"The first freedom of man, I contend, is the freedom to eat" -- Eleanor Roosevelt
Perhaps because it is such a commonplace, defining the rhythms of our daily lives, many people who think seriously about the future have a tendency to dismiss food and food culture as a serious issue. That's too bad, not only because food is life, and questions of hunger and food supply still loom large on our planet (800 million people currently suffer from malnutrition, according to the FAO), but also because the growing, catching, selling and preparing of food creates some of our largest impacts on the planet and some of the largest conflicts between peoples.
The future of food is a gigantic issue, and that future is changing quickly.
That's why this week Worldchanging is focusing on the future of food. Sarah and I are at John Thackara's Doors of Perception conference in Delhi, India, which this year takes up questions of food and food culture and where they're headed: we'll be bringing you updates all week. But that's not all, because we will also have posts about new ideas and solutions and debates from a number of our regular contributors, and updates from some of our allies around the world, including Anna Lappé reporting from the first international Forum on Food Sovereignty in Mali.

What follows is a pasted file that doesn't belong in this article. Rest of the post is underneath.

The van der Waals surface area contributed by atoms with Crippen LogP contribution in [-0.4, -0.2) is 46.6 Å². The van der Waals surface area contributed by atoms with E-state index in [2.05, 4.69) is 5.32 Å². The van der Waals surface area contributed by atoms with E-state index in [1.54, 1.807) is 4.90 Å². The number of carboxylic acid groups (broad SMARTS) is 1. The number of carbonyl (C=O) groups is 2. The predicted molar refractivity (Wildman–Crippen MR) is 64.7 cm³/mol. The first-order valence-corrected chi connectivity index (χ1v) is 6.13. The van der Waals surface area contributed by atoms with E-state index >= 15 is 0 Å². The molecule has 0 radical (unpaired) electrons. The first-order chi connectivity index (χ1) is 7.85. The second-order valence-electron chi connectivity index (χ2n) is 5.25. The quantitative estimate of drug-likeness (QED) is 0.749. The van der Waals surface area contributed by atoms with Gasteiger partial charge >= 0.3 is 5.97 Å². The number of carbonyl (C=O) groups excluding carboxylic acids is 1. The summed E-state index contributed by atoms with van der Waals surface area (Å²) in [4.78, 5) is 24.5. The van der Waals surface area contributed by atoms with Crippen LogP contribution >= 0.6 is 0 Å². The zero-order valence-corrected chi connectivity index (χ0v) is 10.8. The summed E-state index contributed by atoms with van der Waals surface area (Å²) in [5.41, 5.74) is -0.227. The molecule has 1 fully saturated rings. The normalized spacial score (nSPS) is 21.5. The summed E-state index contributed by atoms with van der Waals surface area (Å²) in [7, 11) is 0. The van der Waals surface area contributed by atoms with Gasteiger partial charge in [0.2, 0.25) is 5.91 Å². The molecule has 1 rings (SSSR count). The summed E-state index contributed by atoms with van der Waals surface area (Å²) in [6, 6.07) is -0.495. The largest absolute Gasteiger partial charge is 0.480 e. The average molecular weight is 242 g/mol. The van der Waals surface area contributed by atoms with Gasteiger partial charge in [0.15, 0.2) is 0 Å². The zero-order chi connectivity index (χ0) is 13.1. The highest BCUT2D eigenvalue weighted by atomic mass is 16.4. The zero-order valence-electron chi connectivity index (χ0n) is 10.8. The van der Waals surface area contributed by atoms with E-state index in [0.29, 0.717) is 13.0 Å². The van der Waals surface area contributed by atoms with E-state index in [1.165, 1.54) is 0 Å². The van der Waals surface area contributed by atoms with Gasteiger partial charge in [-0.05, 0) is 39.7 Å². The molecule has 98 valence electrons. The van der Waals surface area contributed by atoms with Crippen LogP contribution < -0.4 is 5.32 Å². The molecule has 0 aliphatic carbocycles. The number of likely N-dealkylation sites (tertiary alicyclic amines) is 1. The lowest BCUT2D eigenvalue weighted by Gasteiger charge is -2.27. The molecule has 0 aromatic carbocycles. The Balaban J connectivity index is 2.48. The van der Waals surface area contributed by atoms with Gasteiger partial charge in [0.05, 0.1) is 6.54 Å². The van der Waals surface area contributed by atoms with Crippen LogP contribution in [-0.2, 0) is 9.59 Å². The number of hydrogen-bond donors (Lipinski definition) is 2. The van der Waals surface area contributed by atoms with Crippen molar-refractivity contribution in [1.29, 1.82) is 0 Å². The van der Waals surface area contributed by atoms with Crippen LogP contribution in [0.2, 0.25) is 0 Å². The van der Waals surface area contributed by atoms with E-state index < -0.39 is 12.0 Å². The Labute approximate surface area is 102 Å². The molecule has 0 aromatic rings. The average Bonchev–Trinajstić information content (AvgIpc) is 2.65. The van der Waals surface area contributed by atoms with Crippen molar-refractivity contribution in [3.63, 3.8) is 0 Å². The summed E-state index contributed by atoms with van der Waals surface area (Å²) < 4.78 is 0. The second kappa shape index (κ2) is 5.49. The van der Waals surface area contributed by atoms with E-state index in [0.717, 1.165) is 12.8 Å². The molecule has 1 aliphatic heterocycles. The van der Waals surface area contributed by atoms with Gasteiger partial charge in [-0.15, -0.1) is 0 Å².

How can we design food systems which are fair, sustainable and both efficient and holistic? How can we fill our plates without eating up our future?
Below is a round-up of many of the food-related posts from the Worldchanging archive. You may find it interesting to peruse as we add more to this section of our library in the coming days.
Steve Ettlinger's new book is out today: Twinkie, Deconstructed: My Journey to Discover How the Ingredients Found in Processed Foods are Grown, Mined (Yes, Mined), and Manipulated into What America Eats. It is a chronicle of a worldwide tour to trace all 39 Twinkie ingredients back to their origins.
This book could prove WorldChanging indeed. Aside from a glowing review in Newsweek, Ettlinger will the Luncheon speaker at the American Association of Cereal Chemists Spring Technical Conference. Chew that!
a missing piece of this pie would be Leaf for Life, http://www.leafforlife.org/ They support people in developing countries with local strategies for improved nutrition. Based on the idea that nearly all food originates in the green leaves of plants.